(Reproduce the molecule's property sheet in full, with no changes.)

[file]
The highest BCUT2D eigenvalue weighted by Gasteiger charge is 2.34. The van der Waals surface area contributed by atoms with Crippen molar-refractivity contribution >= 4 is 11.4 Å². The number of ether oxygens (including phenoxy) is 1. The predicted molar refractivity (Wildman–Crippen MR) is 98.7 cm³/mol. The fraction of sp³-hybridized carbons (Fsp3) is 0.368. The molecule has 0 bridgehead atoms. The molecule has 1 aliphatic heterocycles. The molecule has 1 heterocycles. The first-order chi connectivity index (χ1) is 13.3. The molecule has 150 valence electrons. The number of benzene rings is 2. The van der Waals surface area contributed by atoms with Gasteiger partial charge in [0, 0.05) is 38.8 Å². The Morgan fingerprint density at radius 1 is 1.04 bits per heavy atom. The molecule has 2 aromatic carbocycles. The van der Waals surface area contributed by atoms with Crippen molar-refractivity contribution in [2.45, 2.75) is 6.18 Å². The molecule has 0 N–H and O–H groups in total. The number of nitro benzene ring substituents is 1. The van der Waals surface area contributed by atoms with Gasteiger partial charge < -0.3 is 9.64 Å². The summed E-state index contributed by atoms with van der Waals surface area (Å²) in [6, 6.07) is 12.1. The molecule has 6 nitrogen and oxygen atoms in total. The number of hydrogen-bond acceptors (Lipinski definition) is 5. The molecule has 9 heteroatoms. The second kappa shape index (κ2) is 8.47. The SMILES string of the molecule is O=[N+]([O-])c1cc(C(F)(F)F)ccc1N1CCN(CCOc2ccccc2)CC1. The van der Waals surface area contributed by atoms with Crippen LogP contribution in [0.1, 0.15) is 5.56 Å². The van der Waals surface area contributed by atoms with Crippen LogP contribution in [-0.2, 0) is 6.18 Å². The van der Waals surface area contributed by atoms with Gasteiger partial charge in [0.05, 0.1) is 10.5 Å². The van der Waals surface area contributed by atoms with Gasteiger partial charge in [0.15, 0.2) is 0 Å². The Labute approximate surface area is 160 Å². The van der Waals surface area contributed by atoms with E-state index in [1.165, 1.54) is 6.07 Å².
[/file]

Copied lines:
The highest BCUT2D eigenvalue weighted by Gasteiger charge is 2.34. The van der Waals surface area contributed by atoms with Crippen molar-refractivity contribution >= 4 is 11.4 Å². The number of ether oxygens (including phenoxy) is 1. The predicted molar refractivity (Wildman–Crippen MR) is 98.7 cm³/mol. The fraction of sp³-hybridized carbons (Fsp3) is 0.368. The molecule has 0 bridgehead atoms. The molecule has 1 aliphatic heterocycles. The molecule has 1 heterocycles. The first-order chi connectivity index (χ1) is 13.3. The molecule has 150 valence electrons. The number of benzene rings is 2. The van der Waals surface area contributed by atoms with Gasteiger partial charge in [0, 0.05) is 38.8 Å². The Morgan fingerprint density at radius 1 is 1.04 bits per heavy atom. The molecule has 2 aromatic carbocycles. The van der Waals surface area contributed by atoms with Crippen molar-refractivity contribution in [2.45, 2.75) is 6.18 Å². The molecule has 0 N–H and O–H groups in total. The number of nitro benzene ring substituents is 1. The van der Waals surface area contributed by atoms with Gasteiger partial charge < -0.3 is 9.64 Å². The summed E-state index contributed by atoms with van der Waals surface area (Å²) in [6, 6.07) is 12.1. The molecule has 6 nitrogen and oxygen atoms in total. The number of hydrogen-bond acceptors (Lipinski definition) is 5. The molecule has 9 heteroatoms. The second kappa shape index (κ2) is 8.47. The SMILES string of the molecule is O=[N+]([O-])c1cc(C(F)(F)F)ccc1N1CCN(CCOc2ccccc2)CC1. The van der Waals surface area contributed by atoms with Crippen LogP contribution in [0.1, 0.15) is 5.56 Å². The van der Waals surface area contributed by atoms with Crippen LogP contribution in [-0.2, 0) is 6.18 Å². The van der Waals surface area contributed by atoms with Gasteiger partial charge in [0.05, 0.1) is 10.5 Å². The van der Waals surface area contributed by atoms with Gasteiger partial charge in [0.15, 0.2) is 0 Å². The Labute approximate surface area is 160 Å². The van der Waals surface area contributed by atoms with E-state index in [1.165, 1.54) is 6.07 Å².